Category: Education

A Woodcock Encounter

April 26, 2021 - By Scott Bachman, DOF Senior Area Forester, Blackwater team Now that it’s April I will declare that spring is officially here in southeastern Virginia! Earlier this month, I was traveling a back road in Southampton County when ahead I saw a line of small objects on the highway. As I got closer, I could see they were birds. The lead bird was larger than the four that followed. My first thought was... Read More

Field Notes: The Early Shrub Gets the Sun

March 31, 2021 - By Ellen Powell, DOF Conservation Education Coordinator With recent warm weather, Virginia’s woods are greening fast. After a dormant winter, plants gear up for photosynthesis again, using carbon dioxide, water, and sunlight to make food. You might be familiar with some early spring wildflowers that emerge on the forest floor, taking full advantage of the leafless canopy to gather some sun of their own before being shaded out by trees.... Read More

Field Notes: Spring Break for Salamanders

March 26, 2021 - By Ellen Powell, DOF Conservation Education Coordinator The woods are alive, with the sound of … frog calls? Yes, it must be spring in Virginia! Beginning in late winter, ponds, swamps, sloughs and vernal pools become concert halls for breeding choruses of frogs and toads, known collectively as anurans (nerd-word of the day). Joining them are the much quieter – but no less numerous – salamanders. These amphibians spend most... Read More

In Memory of Page Hutchinson

February 4, 2021 - The Virginia Department of Forestry is mourning the loss of Page Hutchinson, Virginia’s Project Learning Tree Coordinator and member of the DOF family, after she passed away unexpectedly this week. Page was a leader in the environmental education community. Beyond the work she did to build Virginia’s PLT program, Page worked with the Virginia Department of Environmental Quality, the Virginia Master Naturalists, and the Virginia Association for Environmental Educators. In... Read More

Field Notes: Fruits of Fall

October 13, 2020 - By Ellen Powell, DOF Conservation Education Coordinator With the autumn foliage season getting underway, it’s easy to miss a key feature of Virginia’s fall landscape: fruits. First, a disclaimer: Don’t eat wild fruits unless you can identify them positively and know they are safe. Many can be eaten by wildlife, but are toxic or even deadly to humans. In wildlife circles, fleshy or squishy fruit eaten by critters is known... Read More

Field Notes: Milkweed Magic

September 18, 2020 - By Ellen Powell, DOF Conservation Education Coordinator For a plant with ‘weed’ in its title, milkweed is a pretty awesome plant. It contains toxins called cardiac glyphosides, which deter feeding by most insects and mammals. Despite this trait, a milkweed plant is a little universe unto itself. In fact, one study documented more than 450 species of insects visiting milkweed in a single midwestern field. You probably already know about... Read More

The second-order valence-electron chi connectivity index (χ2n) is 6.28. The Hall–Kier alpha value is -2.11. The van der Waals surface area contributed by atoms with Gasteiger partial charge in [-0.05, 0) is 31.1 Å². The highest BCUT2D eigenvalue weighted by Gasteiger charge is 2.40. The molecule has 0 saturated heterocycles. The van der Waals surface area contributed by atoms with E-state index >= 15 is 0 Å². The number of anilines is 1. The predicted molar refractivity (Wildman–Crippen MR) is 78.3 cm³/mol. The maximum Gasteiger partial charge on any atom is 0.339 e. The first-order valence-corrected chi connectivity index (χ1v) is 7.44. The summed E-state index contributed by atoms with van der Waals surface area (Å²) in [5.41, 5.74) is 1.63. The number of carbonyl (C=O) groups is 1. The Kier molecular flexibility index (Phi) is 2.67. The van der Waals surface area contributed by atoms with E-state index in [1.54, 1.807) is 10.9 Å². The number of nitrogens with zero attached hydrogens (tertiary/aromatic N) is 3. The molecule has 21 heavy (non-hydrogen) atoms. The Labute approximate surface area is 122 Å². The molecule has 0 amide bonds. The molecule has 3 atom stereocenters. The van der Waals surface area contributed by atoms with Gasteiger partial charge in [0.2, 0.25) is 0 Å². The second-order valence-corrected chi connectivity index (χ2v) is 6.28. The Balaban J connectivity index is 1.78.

Field Notes: Hitchhiking Seeds

August 31, 2020 - By Ellen Powell, DOF Conservation Education Coordinator When you think of summer hitchhikers, you probably think of chiggers and ticks. Ick! But did you know that beggar-ticks and harvest lice might also grab a ride on your clothes? Don’t worry, these don’t carry diseases or make you itch. They are the harmless seeds of some of our native plants. Seeds that cling are adapted to travel to new locations on... Read More

Field Notes: Scouting for Trees

August 13, 2020 - An Isle of Wight County Boy Scout recently earned his Eagle rank by designing and installing a tree identification trail at Nike Park in Carrollton, Virginia. Sawyer Cook shared the following story about his project.

Field Notes: Fantastic Ferns

May 15, 2020 - By Ellen Powell, Conservation Educator Woodland walks in May are a study in fresh, vibrant green. Tree canopies have leafed out, shrubs and saplings fill the midstory, and underfoot, ferns and other ground covers sprawl across the leaf litter. Ferns are not flowering plants; their reproduction is altogether different. They have a unique two-phase life cycle. The sporophyte form is the plant we recognize as a fern. It releases spores, which... Read More

Field Notes: Sounds of Spring

April 10, 2020 - by Ellen Powell, conservation educator The flush of green suffusing our woodlands isn’t the only signal that spring is here. If a daily dawn chorus wakes you this month, it likely includes our state bird, the northern cardinal (Cardinalis cardinalis). This species is a bit unusual, in that both males and females sing, providing a familiar soundtrack in woodland edges and thickets statewide. Learn more about cardinals and listen to... Read More